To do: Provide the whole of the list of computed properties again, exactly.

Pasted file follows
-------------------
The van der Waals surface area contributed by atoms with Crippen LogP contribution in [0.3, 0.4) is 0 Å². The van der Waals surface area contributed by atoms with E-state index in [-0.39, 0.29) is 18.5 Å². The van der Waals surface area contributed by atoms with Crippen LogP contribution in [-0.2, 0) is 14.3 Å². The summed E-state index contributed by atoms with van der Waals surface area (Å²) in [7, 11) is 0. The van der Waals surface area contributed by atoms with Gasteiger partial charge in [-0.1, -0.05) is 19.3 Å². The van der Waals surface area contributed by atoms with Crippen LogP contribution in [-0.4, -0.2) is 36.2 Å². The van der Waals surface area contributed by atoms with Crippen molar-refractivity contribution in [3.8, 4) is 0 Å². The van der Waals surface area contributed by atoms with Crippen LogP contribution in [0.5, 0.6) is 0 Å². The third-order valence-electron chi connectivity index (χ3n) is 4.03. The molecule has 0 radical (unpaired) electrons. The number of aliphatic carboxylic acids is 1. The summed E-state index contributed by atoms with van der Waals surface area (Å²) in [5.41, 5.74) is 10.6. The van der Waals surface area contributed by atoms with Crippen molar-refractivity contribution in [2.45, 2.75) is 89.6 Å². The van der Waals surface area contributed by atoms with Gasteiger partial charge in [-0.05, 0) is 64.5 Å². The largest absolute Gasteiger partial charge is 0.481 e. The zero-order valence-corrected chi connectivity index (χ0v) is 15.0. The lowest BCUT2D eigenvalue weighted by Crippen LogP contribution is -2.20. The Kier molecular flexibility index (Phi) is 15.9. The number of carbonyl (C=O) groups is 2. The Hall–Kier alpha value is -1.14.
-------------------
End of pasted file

The van der Waals surface area contributed by atoms with Crippen LogP contribution in [0.3, 0.4) is 0 Å². The van der Waals surface area contributed by atoms with E-state index in [-0.39, 0.29) is 18.5 Å². The van der Waals surface area contributed by atoms with Crippen LogP contribution in [-0.2, 0) is 14.3 Å². The summed E-state index contributed by atoms with van der Waals surface area (Å²) in [7, 11) is 0. The van der Waals surface area contributed by atoms with Gasteiger partial charge in [-0.1, -0.05) is 19.3 Å². The van der Waals surface area contributed by atoms with Crippen LogP contribution in [-0.4, -0.2) is 36.2 Å². The van der Waals surface area contributed by atoms with Crippen molar-refractivity contribution in [3.8, 4) is 0 Å². The van der Waals surface area contributed by atoms with Crippen LogP contribution in [0.5, 0.6) is 0 Å². The third-order valence-electron chi connectivity index (χ3n) is 4.03. The molecule has 0 radical (unpaired) electrons. The number of aliphatic carboxylic acids is 1. The summed E-state index contributed by atoms with van der Waals surface area (Å²) in [5.41, 5.74) is 10.6. The van der Waals surface area contributed by atoms with Crippen molar-refractivity contribution in [2.45, 2.75) is 89.6 Å². The van der Waals surface area contributed by atoms with Gasteiger partial charge in [-0.05, 0) is 64.5 Å². The largest absolute Gasteiger partial charge is 0.481 e. The zero-order valence-corrected chi connectivity index (χ0v) is 15.0. The lowest BCUT2D eigenvalue weighted by Crippen LogP contribution is -2.20. The Kier molecular flexibility index (Phi) is 15.9. The number of carbonyl (C=O) groups is 2. The Hall–Kier alpha value is -1.14.